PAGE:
The Power of John Milton’s Paradise Lost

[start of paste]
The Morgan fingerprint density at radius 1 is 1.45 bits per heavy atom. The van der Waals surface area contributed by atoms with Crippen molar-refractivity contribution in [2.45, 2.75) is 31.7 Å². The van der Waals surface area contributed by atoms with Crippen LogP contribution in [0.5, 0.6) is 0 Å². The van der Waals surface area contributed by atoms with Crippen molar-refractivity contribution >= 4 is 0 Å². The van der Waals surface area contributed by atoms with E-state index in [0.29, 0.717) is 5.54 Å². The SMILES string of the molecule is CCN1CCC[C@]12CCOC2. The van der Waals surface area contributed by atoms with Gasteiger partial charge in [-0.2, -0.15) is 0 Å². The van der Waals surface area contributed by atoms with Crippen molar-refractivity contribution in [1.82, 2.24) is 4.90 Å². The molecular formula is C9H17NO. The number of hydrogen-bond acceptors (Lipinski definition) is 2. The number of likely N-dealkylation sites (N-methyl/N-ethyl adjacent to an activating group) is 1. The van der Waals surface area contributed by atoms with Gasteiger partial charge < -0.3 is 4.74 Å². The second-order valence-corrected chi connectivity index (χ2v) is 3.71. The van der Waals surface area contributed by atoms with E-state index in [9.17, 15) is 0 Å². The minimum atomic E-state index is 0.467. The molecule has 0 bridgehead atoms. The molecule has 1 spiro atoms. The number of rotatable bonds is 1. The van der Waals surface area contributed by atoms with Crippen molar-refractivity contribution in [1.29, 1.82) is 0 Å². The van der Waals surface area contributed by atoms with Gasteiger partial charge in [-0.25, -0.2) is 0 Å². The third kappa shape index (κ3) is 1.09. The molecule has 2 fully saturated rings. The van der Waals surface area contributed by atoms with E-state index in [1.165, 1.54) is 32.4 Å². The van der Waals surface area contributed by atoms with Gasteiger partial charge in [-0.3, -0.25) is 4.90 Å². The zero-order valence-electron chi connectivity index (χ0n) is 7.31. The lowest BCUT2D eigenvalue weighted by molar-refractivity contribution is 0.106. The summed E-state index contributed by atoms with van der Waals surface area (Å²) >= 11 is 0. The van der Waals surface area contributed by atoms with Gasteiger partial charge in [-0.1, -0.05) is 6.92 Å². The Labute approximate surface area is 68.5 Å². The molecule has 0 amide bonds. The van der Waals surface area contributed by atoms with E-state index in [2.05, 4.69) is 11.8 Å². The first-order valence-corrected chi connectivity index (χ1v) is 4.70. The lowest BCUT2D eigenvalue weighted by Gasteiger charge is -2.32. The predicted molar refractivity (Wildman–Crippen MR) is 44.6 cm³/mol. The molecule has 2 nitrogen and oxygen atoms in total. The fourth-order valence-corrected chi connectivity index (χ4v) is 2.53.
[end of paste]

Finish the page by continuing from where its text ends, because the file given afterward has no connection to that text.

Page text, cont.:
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Throughout the text of Milton’s Paradise Lost, we can see many instances of binary relationships connecting separate conceptual ideas. The construction of "authorship" in the poem exists as a good example of just such a relationship. This theme incorporates two very different ideas in the poem, and is central to the understanding of issues concerning the creation and use of power. The attention Milton gives to each character, and their specific personality, allows us to interpret their actions as consciously chosen deeds within the larger framework of the poem. Great detail is given to the idea of "creation". Beyond that of the creation of the world in Book I, there are many instances where the act of creation itself becomes an act of endowing power on some object or person. The most obvious example would be the creation of Adam and Eve by God. By creating the pair, God, desires them to glorify His ways through their praises and deeds. He gives them enough power over their destiny to choose to worship Him as the Almighty. The fact that they have free will is important to God because they choose to give Him praise despite any outside temptation. There is one obvious drawback to this kind of power. They chose to follow Satan’s beguiling words. The fact that they had the free will to follow Satan’s words meant that their decision was cosmically more important because it was arrived at through conscious thought. We can see this idea of power demonstrated throughout Paradise Lost. The dual relationship between the beneficial act of bestowing power at the time of creation and the negative side of the free will to use that power freely, shows up within every character. Instances of creation appear in every book, and can be associated with every character. Some of the first appearances of the word "author" are connected with the idea of creation. In Book III, the throngs of assembled angels say,"Eternal King, the Author of all being/Fountain of light, thyself invisible/..." (III, 376-7) Here God is portrayed as the great originator of everything in all of creation. To be the "author" of something is to be the creator, much the same way as Milton himself is creating the world of the poem. In virtually every instance the act of "authoring", is associated with images of primacy and legitimacy. The ultimate act of creation, that of shaping the physical world itself, brings about another reference to this idea.

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